Truly one of Arizona's great architectural treasures!! A place that every one should stay in for at least one night. The historic La Posada Hotel and Railroad stop for the Santa Fe railroad is a piece of Arizona's history that combines Harvey House hotel history with the Santa Fe RR with Mary Colter (the architect for Fred Harvey and the builder of the La Posada) with American Indian history (Winslow is near a preserved Anasazi ruins) and several other tangents. Mary Colter also designed the Santa Fe RR dining car's pottery dinner service - the highly prized Mimbreno pieces (using actual designs from the Anasazi Minbres indians of south-western New Mexico) sought by collectors today, as well as several structures on the South Rim of the Grand Canyon. The La Posada was visited and influenced by several famous people in American history of that time, including Charles Lindbergh, who designed Winslow's nearby airport, and Thomas Molesworth, the Cody, Wyoming furniture designer who traveled to Arizona in the 30's to purchase Navajo rugs for his cowboy-themed interior designs for the rich and famous. Mary Colter designed the hotel with a rich Spanish landowner's sprawling hacienda in mind. The hotel, once converted to Santa Fe RR offices and then nearly torn down, was lovingly and accurately restored and preserved by a buyer from California who saved the grand old lady from destruction. From the Spanish themed long hallways and the archways connecting halls to the main room, to the wrought iron fixtures, to the terracotta tiles and sandstone flooring used liberally throughout, you can feel like you are actually standing in the hotel in the 1920's. For you Eagles fans, right down the street is the "Standing on a Corner in Winslow Arizona" park. The hotel also includes at least one dining area, I think a little pricy but easily forgiven considering the setting. I've stayed there several times, once with my younger son. We were having breakfast at a table near a window facing the tracks when a train went by. I was amazed at how quiet it remained!! Mary must have planned for the heavy beasts and built her structure accordingly, because there was barely a whisper of the otherwise roaring train as it passed by just a few hundred feet away. And one of the best parts, the rooms are relatively inexpensive. I think it's been under $100 per night each time I've stayed. I seem to recall in the $89 or $99 area, maybe less. The hotel also has several "quiet" areas where one can sit and read a book or visit quietly with friends or family. There is a great room off to one side with a fireplace that contains several pieces of original or period pieces of appropriately designed furniture. There is at least one long and wide hallway with lots of seating and an outdoor courtyard with shade trees and lots of seating. it has been pretty easy for me and my family, each time we've visited, to find plenty of privacy and solitude.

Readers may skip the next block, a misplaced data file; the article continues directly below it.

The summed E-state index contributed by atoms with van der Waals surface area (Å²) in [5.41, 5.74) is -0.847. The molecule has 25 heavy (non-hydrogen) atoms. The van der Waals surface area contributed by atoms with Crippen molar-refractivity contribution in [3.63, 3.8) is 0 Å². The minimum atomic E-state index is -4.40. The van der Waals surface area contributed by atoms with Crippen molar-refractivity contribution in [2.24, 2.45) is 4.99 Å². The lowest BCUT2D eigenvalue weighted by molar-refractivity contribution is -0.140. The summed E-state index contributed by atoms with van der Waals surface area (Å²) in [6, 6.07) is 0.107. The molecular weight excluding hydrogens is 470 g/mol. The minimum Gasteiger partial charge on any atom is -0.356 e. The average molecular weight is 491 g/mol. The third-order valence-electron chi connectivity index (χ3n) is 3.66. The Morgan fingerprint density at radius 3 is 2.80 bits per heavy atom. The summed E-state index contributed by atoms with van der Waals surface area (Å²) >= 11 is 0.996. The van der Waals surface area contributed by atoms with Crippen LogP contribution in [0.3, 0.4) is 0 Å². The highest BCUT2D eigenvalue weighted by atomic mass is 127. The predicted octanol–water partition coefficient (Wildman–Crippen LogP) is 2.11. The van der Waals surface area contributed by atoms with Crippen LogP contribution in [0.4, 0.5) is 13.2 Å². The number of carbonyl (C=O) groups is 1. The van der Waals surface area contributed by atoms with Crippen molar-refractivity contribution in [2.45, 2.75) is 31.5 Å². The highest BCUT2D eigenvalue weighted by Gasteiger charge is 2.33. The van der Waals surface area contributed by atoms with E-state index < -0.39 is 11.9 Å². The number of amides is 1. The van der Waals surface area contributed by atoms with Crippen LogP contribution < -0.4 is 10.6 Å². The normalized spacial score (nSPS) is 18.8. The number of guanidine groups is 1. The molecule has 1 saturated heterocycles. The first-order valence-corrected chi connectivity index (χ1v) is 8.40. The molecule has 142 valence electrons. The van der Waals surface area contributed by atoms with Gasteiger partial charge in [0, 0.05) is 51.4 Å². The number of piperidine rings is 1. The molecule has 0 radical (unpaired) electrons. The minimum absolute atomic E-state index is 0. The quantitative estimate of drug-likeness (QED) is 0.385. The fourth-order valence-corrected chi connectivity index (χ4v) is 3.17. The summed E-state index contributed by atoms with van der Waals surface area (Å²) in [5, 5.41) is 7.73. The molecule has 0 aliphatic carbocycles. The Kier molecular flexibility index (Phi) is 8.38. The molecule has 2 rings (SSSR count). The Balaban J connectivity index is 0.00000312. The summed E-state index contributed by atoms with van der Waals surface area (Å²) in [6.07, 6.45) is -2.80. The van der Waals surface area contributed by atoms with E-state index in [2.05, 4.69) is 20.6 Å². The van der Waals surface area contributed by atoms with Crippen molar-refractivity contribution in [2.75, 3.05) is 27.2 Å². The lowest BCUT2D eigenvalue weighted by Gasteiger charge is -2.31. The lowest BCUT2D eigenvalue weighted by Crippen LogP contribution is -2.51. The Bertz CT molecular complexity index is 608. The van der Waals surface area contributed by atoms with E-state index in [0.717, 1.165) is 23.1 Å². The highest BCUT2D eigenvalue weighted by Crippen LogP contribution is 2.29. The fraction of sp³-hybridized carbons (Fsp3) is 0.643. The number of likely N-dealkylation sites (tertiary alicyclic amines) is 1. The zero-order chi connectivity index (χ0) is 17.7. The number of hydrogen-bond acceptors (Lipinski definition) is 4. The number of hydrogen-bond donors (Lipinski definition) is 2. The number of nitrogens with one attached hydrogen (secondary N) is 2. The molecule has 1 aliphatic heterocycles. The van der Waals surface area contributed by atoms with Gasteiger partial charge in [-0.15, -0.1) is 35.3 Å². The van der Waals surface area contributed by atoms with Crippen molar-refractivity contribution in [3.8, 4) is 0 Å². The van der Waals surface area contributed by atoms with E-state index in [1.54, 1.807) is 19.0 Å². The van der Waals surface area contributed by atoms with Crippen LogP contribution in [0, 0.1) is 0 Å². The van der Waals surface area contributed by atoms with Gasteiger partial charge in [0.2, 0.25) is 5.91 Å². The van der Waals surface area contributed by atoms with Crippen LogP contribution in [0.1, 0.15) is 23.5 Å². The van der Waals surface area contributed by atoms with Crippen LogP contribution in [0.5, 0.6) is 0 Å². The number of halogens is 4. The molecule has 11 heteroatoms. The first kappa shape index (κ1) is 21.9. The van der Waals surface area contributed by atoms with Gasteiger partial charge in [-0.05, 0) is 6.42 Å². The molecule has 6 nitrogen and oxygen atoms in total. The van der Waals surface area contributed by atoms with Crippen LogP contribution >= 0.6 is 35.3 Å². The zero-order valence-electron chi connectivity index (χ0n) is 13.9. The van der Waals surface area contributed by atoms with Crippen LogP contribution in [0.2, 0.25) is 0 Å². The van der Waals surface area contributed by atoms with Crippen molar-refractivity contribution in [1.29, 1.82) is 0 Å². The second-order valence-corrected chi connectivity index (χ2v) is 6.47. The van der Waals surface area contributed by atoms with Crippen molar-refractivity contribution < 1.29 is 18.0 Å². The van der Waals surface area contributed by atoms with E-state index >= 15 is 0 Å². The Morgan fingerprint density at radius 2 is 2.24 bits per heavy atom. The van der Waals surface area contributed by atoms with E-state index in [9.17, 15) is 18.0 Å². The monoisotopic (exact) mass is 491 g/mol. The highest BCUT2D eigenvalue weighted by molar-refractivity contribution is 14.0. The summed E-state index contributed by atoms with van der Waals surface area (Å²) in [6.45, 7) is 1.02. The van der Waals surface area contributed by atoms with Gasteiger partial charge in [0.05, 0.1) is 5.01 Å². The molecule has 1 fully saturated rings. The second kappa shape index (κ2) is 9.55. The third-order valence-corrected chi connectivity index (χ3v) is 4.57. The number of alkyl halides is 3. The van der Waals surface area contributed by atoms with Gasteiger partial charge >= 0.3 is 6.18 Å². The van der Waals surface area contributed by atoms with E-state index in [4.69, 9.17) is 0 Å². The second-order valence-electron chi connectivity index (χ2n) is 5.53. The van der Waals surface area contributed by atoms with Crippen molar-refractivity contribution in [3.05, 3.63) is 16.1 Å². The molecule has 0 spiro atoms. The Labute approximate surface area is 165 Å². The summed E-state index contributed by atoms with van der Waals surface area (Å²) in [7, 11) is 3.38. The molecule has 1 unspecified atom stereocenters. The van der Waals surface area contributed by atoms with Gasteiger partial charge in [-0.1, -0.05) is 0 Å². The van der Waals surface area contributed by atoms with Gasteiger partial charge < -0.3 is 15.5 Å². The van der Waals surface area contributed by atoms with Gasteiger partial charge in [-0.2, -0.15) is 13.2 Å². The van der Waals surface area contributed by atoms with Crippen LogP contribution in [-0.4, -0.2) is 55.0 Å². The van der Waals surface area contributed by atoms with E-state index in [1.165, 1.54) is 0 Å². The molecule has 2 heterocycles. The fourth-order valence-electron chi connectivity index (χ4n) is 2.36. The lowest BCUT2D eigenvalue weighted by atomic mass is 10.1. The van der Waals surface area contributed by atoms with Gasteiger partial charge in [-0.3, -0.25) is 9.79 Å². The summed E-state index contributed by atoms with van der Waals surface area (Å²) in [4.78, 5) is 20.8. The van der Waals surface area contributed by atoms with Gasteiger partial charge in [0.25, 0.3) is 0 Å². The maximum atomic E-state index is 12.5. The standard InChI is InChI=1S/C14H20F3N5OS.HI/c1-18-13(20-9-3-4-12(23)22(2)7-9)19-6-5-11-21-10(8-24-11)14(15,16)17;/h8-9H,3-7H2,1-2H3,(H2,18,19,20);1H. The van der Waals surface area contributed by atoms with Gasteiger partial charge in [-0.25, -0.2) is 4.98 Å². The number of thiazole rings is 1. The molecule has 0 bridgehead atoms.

Do I have anything negative to say about the place? Only this, and please forgive me because this will directly insult the people who have done so much to make the La Posada experience even possible..... Like a bad coat of paint, this once fine old lady has been covered up with gaudy, cheap and tacky kitsch to the point that one can barely picture the once beautiful structure I defined earlier. Like putting cake makeup and thick red lipstick on an old wrinkled face, and hanging gaudy costume jewelry from the ears and neck, this hotel is now littered with cheap Mexican touristy items and the walls are almost completely obscured by inappropriate paintings. By inappropriate, I do not pass judgment on the quality or value of the paintings. I say they do not belong on the walls of such a historic place. They are horribly out of place. A few, in the early days of restoration, could be tolerated or even appreciated - as they are by the wife of the man who has done the fine work described above. The La Posada is, for all intents, their home. That they even let us share in their home is an honor and privilege not to go unrecognized. But I think they have forgotten their mission, defined in a CD that they sell (well worth the money and a view of the earlier La Posada I described above) that shows his pride and proudly boasts of their accomplishments of preserving the La Posada. Like a frog in water that is slowly brought to boil, I fear that the owners and managers have added clutter to the walls over the years to the point today that the La Posada is buried under layers of ugly make-up and thick red lipstick and they don't even know what they have done! I beseech them to take a step back and look at what they have done!!! There is great joy in visiting the historic structures from the historic American west. The Gadston Hotel in Douglas, the Copper Queen in Bisbee, the Hassayampa Inn in Prescott, the El Tovar at the Grand Canyon. The La Posada is one of these fine historic places, but it is getting harder and harder to see her for what she is, under all of the clutter of what she has become.
- Official Description (provided by the hotel):
- La Posada (1930) is the masterpiece of architect Mary Colter, hotelier Fred Harvey and the Santa Fe Railway. This was the last great railway hotel built in America, and the finest historic hotel on Route 66. National Landmark building and gardens, famous art collection, and one of the best restaurants (The Turquoise Room) in the southwest. ... more less
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- Also Known As:
- Hotel La Posada
- La Posada Hotel Winslow
- La Posada Winslow Az